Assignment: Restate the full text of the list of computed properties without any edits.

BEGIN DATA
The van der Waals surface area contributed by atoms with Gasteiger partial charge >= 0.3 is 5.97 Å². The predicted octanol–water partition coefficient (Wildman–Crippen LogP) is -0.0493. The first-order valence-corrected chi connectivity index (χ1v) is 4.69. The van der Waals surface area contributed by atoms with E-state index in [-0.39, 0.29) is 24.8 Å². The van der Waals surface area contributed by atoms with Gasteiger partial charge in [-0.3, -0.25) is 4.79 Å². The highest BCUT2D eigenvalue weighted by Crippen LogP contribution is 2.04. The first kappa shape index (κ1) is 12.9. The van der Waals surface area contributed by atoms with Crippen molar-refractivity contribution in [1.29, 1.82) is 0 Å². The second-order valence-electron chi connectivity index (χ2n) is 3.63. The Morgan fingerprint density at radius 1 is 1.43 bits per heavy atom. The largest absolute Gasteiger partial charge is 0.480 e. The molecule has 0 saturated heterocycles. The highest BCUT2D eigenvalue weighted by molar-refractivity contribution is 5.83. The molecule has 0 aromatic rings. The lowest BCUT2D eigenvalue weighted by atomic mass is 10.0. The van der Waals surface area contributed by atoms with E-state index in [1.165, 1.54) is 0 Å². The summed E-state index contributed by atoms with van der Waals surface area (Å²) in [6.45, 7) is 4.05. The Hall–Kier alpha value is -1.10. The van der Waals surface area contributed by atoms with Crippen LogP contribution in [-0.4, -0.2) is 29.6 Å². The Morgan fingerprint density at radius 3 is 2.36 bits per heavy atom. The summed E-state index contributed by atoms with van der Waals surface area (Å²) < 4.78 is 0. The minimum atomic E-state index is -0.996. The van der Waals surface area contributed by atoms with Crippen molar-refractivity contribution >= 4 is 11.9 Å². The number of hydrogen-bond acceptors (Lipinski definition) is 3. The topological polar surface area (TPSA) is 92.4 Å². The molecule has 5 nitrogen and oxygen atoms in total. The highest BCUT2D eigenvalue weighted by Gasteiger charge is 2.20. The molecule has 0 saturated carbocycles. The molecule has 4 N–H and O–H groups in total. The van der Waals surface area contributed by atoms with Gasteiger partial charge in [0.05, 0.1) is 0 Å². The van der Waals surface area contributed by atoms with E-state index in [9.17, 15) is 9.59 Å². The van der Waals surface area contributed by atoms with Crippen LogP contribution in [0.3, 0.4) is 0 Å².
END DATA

The van der Waals surface area contributed by atoms with Gasteiger partial charge >= 0.3 is 5.97 Å². The predicted octanol–water partition coefficient (Wildman–Crippen LogP) is -0.0493. The first-order valence-corrected chi connectivity index (χ1v) is 4.69. The van der Waals surface area contributed by atoms with E-state index in [-0.39, 0.29) is 24.8 Å². The van der Waals surface area contributed by atoms with Gasteiger partial charge in [-0.3, -0.25) is 4.79 Å². The highest BCUT2D eigenvalue weighted by Crippen LogP contribution is 2.04. The first kappa shape index (κ1) is 12.9. The van der Waals surface area contributed by atoms with Crippen molar-refractivity contribution in [1.29, 1.82) is 0 Å². The second-order valence-electron chi connectivity index (χ2n) is 3.63. The Morgan fingerprint density at radius 1 is 1.43 bits per heavy atom. The largest absolute Gasteiger partial charge is 0.480 e. The molecule has 0 saturated heterocycles. The highest BCUT2D eigenvalue weighted by molar-refractivity contribution is 5.83. The molecule has 0 aromatic rings. The lowest BCUT2D eigenvalue weighted by atomic mass is 10.0. The van der Waals surface area contributed by atoms with E-state index in [1.165, 1.54) is 0 Å². The summed E-state index contributed by atoms with van der Waals surface area (Å²) in [6.45, 7) is 4.05. The Hall–Kier alpha value is -1.10. The van der Waals surface area contributed by atoms with Crippen LogP contribution in [-0.4, -0.2) is 29.6 Å². The Morgan fingerprint density at radius 3 is 2.36 bits per heavy atom. The summed E-state index contributed by atoms with van der Waals surface area (Å²) < 4.78 is 0. The minimum atomic E-state index is -0.996. The van der Waals surface area contributed by atoms with Crippen molar-refractivity contribution >= 4 is 11.9 Å². The number of hydrogen-bond acceptors (Lipinski definition) is 3. The topological polar surface area (TPSA) is 92.4 Å². The molecule has 5 nitrogen and oxygen atoms in total. The highest BCUT2D eigenvalue weighted by Gasteiger charge is 2.20. The molecule has 0 saturated carbocycles. The molecule has 4 N–H and O–H groups in total. The van der Waals surface area contributed by atoms with Gasteiger partial charge in [0.05, 0.1) is 0 Å². The van der Waals surface area contributed by atoms with E-state index in [9.17, 15) is 9.59 Å². The van der Waals surface area contributed by atoms with Crippen LogP contribution in [0.3, 0.4) is 0 Å².